"But in that game, with these circumstances, maybe I could have helped them more, so I told them that I'm thankful that they reacted really well in terms of if things are not working as they should, they did a great job. They ran 15km more than in the game before, which is an unheard of statistic. It's the players showing that they wanted to win the game and I really, really appreciate it."

We Are Sunderland: Bayern U19's fluid 4-3-3 from their win over FC Basel in the UEFA Youth League.Bayern U19's fluid 4-3-3 from their win over FC Basel in the UEFA Youth League. (Image: Wyscout)

A brace from Lovro Zvonarek gave Bayern a 2-0 win on the night to see them through to the knockout stages of the competition.

As we see from the average positioning above, Maric's young side operate in a fluid 4-3-3, with the role of both full-backs hugely important. Right-back Max Scholze and left-back Adam Aznou often find themselves on the ball in central areas of the pitch, in inverted full-back positions, like we've seen Sunderland try to utilize throughout the recent campaign.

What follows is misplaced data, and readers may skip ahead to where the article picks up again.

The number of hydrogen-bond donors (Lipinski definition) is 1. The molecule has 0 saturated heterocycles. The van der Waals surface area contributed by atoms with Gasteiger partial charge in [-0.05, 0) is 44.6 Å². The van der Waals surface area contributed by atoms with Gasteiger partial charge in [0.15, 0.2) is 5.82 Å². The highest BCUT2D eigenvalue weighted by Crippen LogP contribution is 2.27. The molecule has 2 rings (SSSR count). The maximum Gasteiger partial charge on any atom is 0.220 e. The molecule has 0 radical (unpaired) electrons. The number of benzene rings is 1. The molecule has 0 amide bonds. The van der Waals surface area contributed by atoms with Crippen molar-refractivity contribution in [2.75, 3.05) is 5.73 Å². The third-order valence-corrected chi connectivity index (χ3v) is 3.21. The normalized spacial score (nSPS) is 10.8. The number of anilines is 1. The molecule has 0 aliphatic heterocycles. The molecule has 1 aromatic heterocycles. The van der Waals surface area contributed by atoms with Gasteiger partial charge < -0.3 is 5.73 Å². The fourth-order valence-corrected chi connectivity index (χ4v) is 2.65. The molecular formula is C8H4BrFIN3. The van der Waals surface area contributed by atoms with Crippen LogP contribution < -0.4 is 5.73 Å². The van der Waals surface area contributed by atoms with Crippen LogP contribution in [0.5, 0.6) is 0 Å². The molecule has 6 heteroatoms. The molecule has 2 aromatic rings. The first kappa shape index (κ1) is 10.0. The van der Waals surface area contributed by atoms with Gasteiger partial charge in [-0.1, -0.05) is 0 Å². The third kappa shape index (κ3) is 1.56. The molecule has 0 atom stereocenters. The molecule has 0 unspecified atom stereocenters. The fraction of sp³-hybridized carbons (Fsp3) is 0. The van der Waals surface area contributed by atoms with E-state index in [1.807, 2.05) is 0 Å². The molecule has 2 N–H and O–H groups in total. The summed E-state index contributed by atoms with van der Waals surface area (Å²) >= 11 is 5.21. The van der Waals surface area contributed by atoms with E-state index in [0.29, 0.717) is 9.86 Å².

Scholze offers a great attacking outlet from right-back and almost opens the scoring after just 15 minutes with a mazy run up field, similar to Niall Huggins' goal of the season against Watford. It's that freedom to attack in possession which is particularly exciting, although Scholze's effort against Basel is saved down low by Tim Pfeiffer. 

We Are Sunderland: Max Scholze is given the freedom to invert his attacking run infield and comes close to opening the scoring.Max Scholze is given the freedom to invert his attacking run infield and comes close to opening the scoring. (Image: UEFA TV)